So the star has founded two companies to help even the balance: Pacific Standard, a production company, and Hello Sunshine, a multimedia company.
"I started a production company five years ago to create more roles for women onscreen and behind the scenes," Witherspoon says. "Today I have something like 23 projects in the works driven by great female characters of different ages and races. There is a film about an astronaut, a film about the entrepreneur who invented Barbie, and a film about the young, brave American girls who were the first women to serve alongside Special Ops in 2010 in Afghanistan."
Pacific Standard has seen success adapting the books "Gone Girl" and "Wild" into hit movies, which together brought in $422 million, according to Forbes. Hello Sunshine launched in 2016, and is focused on women consuming digital content.
"We're thinking about reaching women where they live, on their laptops or on their mobile phones," she explains to Forbes.
But, neither venture came without hard work.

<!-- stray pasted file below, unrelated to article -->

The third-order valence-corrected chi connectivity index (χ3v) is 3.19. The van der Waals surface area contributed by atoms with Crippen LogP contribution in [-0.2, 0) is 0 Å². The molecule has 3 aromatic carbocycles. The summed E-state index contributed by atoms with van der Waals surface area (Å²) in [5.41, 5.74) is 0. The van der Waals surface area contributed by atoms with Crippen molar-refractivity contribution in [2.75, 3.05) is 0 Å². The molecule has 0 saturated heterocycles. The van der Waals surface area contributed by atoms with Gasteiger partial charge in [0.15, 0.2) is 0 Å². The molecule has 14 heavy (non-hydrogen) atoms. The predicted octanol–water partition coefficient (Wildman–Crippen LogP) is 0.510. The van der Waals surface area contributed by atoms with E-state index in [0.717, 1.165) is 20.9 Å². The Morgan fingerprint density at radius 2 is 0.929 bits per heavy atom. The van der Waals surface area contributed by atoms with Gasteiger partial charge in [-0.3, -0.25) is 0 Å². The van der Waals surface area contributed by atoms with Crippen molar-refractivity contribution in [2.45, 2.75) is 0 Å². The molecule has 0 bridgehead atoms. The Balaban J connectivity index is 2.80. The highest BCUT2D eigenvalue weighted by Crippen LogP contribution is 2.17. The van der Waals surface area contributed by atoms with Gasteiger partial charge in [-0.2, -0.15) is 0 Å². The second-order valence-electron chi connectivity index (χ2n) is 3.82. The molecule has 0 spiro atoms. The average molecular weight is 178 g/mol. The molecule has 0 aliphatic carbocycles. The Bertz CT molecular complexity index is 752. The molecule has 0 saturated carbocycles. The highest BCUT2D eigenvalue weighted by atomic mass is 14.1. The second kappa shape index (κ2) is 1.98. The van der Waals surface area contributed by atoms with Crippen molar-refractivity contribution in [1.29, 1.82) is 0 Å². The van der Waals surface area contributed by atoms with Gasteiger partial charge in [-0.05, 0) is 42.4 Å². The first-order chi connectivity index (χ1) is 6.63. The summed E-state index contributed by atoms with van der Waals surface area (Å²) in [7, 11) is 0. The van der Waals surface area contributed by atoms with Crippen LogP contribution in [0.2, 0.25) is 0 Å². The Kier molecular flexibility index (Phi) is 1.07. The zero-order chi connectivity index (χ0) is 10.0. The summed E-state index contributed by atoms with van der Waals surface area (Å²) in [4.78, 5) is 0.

"I self-funded my production company for years," Witherspoon says in Glamour. "Nobody hands me anything. I'll wake up earlier; I'll stay up later. I will put my money where my mouth is. I have to read faster, and I respond quicker than other producers. I have to call and call and call executives until they say yes to my projects."
Outside of media, Witherspoon is also the founder of a clothing and lifestyle brand, Draper James, which received a $10 million investment round in 2015 led by Forerunner Ventures, founded by a woman, Kirsten Green, and known for its investments in retail players like Dollar Shave Club, Birchbox, Glossier and Warby Parker.
In any industry, Witherspoon emphasizes drive and ambition for women.
"All we can do to create change is work hard," Witherspoon says in Glamour. "That's my advice: Just do what you do well. If you're a producer, you've got to produce. If you're a writer, you've got to write. If you're in corporate America, keep working hard to bust through the glass ceiling."
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